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A Tale of Three Nations: Freedom, Religion and the Rights of Women

By   Follow Me on Twitter     Message William John Cox       (Page 1 of 4 pages)     Permalink    (# of views)   3 comments

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As the youth-led Freedom Movement of 2011 spreads rapidly across the Middle East and around the world, one can only wonder what would be happening in Iraq today if the U.S. had not invaded eight years ago. What does the movement portend for the rights of women in other nations, such as Tunisia and in the United States?

The rights of women continue to deteriorate in Iraq under the U.S. installed Shiite government; their status is now threatened by Islamists in Tunisia, the most secular of Arab nations; and their personal liberties are under a full-scale assault in the United States by Christian fundamentalist politicians.

Iraq

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Under the Ba'athist government led by Saddam Hussein, Iraqi women enjoyed greater freedom than women in most other Arab nations and they played an active role in the political, economic and educational development of the nation.

The 1970 Constitution formally guaranteed equal rights to women and ensured their right to obtain an education, own property, vote and be elected to political offices. Iraq acceded to the United Nations Convention on the Elimination of All Forms of Discrimination Against Women in 1986.

At a cost of more than one trillion dollars, "Operation Iraqi Freedom" has slaughtered more than 100,000 Iraqis, including thousands of children, and taken away the existing rights of women.

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President Bush often bragged that "Iraq is free of rape rooms;" however, his illegal invasion of Iraq not only exposed its women to rape by U.S. soldiers and mercenaries, but rape is "increasingly used as a weapon by warring tribal factions."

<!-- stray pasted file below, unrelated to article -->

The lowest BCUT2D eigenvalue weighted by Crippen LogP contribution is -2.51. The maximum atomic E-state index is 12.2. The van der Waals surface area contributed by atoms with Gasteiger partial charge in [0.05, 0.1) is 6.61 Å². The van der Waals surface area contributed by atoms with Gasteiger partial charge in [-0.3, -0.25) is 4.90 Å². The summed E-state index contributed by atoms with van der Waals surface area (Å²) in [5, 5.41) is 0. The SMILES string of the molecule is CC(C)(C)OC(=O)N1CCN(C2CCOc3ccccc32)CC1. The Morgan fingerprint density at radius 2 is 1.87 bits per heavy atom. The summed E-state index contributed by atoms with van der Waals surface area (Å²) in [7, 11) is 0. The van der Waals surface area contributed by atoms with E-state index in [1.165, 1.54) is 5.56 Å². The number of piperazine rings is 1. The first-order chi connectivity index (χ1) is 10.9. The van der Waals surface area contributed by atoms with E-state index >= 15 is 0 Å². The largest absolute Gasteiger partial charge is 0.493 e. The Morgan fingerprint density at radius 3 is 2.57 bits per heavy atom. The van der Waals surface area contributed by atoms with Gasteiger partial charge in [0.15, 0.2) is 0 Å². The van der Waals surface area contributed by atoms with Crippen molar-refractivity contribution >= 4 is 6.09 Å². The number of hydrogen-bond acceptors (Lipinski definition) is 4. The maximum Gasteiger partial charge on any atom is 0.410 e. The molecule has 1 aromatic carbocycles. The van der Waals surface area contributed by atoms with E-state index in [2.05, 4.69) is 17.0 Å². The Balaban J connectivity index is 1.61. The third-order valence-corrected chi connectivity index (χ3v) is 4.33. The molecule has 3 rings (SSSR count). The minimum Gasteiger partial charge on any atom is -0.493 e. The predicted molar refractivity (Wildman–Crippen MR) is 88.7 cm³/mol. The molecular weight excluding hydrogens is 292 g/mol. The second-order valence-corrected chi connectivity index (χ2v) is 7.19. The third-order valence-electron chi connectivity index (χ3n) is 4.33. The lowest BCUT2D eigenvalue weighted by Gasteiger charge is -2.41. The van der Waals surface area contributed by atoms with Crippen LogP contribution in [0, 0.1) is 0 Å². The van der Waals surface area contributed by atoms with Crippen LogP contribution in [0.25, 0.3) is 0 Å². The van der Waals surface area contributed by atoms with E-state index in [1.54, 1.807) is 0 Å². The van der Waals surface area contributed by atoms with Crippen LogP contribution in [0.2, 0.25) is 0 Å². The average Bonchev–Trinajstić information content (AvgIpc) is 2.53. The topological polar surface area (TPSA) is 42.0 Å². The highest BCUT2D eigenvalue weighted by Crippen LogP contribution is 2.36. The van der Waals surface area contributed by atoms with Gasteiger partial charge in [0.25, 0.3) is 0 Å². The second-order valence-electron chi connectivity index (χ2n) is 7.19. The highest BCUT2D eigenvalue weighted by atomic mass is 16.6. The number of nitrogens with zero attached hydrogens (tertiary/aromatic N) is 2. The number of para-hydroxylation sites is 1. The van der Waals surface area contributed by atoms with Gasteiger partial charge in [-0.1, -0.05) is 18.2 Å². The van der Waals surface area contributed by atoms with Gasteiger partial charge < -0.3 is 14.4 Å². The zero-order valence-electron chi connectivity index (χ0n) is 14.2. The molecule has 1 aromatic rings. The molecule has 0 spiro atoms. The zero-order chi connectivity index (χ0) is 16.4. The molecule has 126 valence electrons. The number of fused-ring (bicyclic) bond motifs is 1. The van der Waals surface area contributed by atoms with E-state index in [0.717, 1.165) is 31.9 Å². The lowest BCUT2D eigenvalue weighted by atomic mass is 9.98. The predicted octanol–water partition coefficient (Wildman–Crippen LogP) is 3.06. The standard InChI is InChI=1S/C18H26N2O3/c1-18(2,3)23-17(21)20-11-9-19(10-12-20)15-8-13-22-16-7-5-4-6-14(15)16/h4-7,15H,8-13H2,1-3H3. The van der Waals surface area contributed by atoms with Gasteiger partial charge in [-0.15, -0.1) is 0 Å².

The new Iraqi constitution adopted after the invasion requires that women hold 25% of the seats in the parliament; however, it also provides that no law can contradict the "established rulings of Islam." Thus, the personal rights of women are subject to the interpretation of religious leaders, and they are being officially curtailed by the Shiite-controlled government.

Iraqi women must now submit to any male authority, including boys as young as 12 years old, and they are being attacked and murdered "for working, dressing "inappropriately" or attending university." There are more than three million widows in Iraq today, and sex trafficking has become widespread, as there is no little or no opportunity for other employment.

Opposition to the corrupt and failed Iraqi government has led to recent freedom demonstrations by thousands of protesters in the cities of Sulaimaniya, Falluja, and Nassiriya Province, and Baghdad. These demonstrations are being suppressed by the Iraqi security forces using U.S. supplied weapons and intimidation tactics, including raids on the office of the Iraqi organization that monitors press freedom.

The U.S. mainstream media and the Obama Administration have been largely silent about the Iraqi demonstrations; however, fair-minded Americans, liberal and conservative alike, should conclude that, absent the invasion, the young people of Iraq would be in the forefront of the Freedom Movement of 2011.

Given other choices, thousands of human lives would not have been wasted; billions of dollars would have been better spent in the improvement, rather than the destruction of those lives; and the United States would enjoy greater respect for the freedoms it purports to support and defend.

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Tunisia

The site of ancient Cartage and the breadbasket of the Roman Empire, Tunisia obtained its independence from the "protection" of France in 1957. Habib Bourguiba, the leader of the independence movement and the Destourian Socialist Party, was elected president, and for the next 30 years he presided over a largely secular government.

Bourguiba was succeeded in 1987 by Zine Ben Ali, the minister of national security, who had been trained as a military officer in France and the United States. Receiving financial support from the United States, President Zine established a repressive police state and used police action again militant Islamic groups.

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William John Cox authored the Policy Manual of the Los Angeles Police Department and the Role of the Police in America for a National Advisory Commission during the Nixon administration. As a public interest, pro bono, attorney, he filed a class action lawsuit in 1979 petitioning the Supreme Court to order a National Policy Referendum; he investigated and successfully sued a group of radical (more...)
 

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